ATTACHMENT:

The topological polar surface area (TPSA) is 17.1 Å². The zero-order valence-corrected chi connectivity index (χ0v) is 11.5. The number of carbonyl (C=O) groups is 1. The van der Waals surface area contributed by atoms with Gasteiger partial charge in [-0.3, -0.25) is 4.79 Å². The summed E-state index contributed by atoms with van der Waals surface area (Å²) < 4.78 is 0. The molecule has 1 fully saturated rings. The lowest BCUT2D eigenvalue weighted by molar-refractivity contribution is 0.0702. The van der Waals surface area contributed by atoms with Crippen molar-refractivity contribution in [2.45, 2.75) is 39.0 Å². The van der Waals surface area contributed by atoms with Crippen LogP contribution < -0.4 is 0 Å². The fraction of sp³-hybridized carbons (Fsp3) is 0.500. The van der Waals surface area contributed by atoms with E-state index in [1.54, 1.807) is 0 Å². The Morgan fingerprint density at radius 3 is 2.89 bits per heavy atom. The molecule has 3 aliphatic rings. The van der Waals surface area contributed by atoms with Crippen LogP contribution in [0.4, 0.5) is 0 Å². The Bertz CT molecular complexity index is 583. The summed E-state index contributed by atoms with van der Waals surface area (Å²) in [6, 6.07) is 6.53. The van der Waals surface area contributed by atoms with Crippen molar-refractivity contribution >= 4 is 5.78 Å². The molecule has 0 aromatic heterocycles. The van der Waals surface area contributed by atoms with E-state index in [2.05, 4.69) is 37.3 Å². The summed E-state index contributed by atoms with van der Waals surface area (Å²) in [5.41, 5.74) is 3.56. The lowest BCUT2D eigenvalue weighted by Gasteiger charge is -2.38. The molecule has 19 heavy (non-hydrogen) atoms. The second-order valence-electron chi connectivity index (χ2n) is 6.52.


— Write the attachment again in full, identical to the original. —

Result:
The topological polar surface area (TPSA) is 17.1 Å². The zero-order valence-corrected chi connectivity index (χ0v) is 11.5. The number of carbonyl (C=O) groups is 1. The van der Waals surface area contributed by atoms with Gasteiger partial charge in [-0.3, -0.25) is 4.79 Å². The summed E-state index contributed by atoms with van der Waals surface area (Å²) < 4.78 is 0. The molecule has 1 fully saturated rings. The lowest BCUT2D eigenvalue weighted by molar-refractivity contribution is 0.0702. The van der Waals surface area contributed by atoms with Crippen molar-refractivity contribution in [2.45, 2.75) is 39.0 Å². The van der Waals surface area contributed by atoms with Crippen LogP contribution < -0.4 is 0 Å². The fraction of sp³-hybridized carbons (Fsp3) is 0.500. The van der Waals surface area contributed by atoms with E-state index in [1.54, 1.807) is 0 Å². The Morgan fingerprint density at radius 3 is 2.89 bits per heavy atom. The molecule has 3 aliphatic rings. The van der Waals surface area contributed by atoms with Crippen LogP contribution in [0.4, 0.5) is 0 Å². The Bertz CT molecular complexity index is 583. The summed E-state index contributed by atoms with van der Waals surface area (Å²) in [6, 6.07) is 6.53. The van der Waals surface area contributed by atoms with Crippen molar-refractivity contribution >= 4 is 5.78 Å². The molecule has 0 aromatic heterocycles. The van der Waals surface area contributed by atoms with E-state index in [2.05, 4.69) is 37.3 Å². The summed E-state index contributed by atoms with van der Waals surface area (Å²) in [5.41, 5.74) is 3.56. The lowest BCUT2D eigenvalue weighted by Gasteiger charge is -2.38. The molecule has 19 heavy (non-hydrogen) atoms. The second-order valence-electron chi connectivity index (χ2n) is 6.52.